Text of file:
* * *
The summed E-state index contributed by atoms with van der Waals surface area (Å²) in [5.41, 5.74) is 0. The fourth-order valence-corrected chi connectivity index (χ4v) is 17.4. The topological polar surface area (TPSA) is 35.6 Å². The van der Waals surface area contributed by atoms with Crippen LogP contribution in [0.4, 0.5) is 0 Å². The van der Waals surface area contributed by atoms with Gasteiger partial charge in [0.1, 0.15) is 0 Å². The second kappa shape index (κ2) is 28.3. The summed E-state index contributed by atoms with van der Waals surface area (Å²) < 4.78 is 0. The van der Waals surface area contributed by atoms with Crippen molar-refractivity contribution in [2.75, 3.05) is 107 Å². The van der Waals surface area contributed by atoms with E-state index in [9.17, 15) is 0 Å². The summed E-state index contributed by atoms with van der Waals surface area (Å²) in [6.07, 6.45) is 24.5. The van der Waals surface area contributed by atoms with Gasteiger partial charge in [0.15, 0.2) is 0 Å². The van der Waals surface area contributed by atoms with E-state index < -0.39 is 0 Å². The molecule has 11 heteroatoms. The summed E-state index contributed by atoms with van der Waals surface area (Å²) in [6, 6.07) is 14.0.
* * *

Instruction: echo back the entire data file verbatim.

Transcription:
The summed E-state index contributed by atoms with van der Waals surface area (Å²) in [5.41, 5.74) is 0. The fourth-order valence-corrected chi connectivity index (χ4v) is 17.4. The topological polar surface area (TPSA) is 35.6 Å². The van der Waals surface area contributed by atoms with Crippen LogP contribution in [0.4, 0.5) is 0 Å². The van der Waals surface area contributed by atoms with Gasteiger partial charge in [0.1, 0.15) is 0 Å². The second kappa shape index (κ2) is 28.3. The summed E-state index contributed by atoms with van der Waals surface area (Å²) < 4.78 is 0. The van der Waals surface area contributed by atoms with Crippen molar-refractivity contribution in [2.75, 3.05) is 107 Å². The van der Waals surface area contributed by atoms with E-state index in [9.17, 15) is 0 Å². The summed E-state index contributed by atoms with van der Waals surface area (Å²) in [6.07, 6.45) is 24.5. The van der Waals surface area contributed by atoms with Gasteiger partial charge in [0.15, 0.2) is 0 Å². The van der Waals surface area contributed by atoms with E-state index < -0.39 is 0 Å². The molecule has 11 heteroatoms. The summed E-state index contributed by atoms with van der Waals surface area (Å²) in [6, 6.07) is 14.0.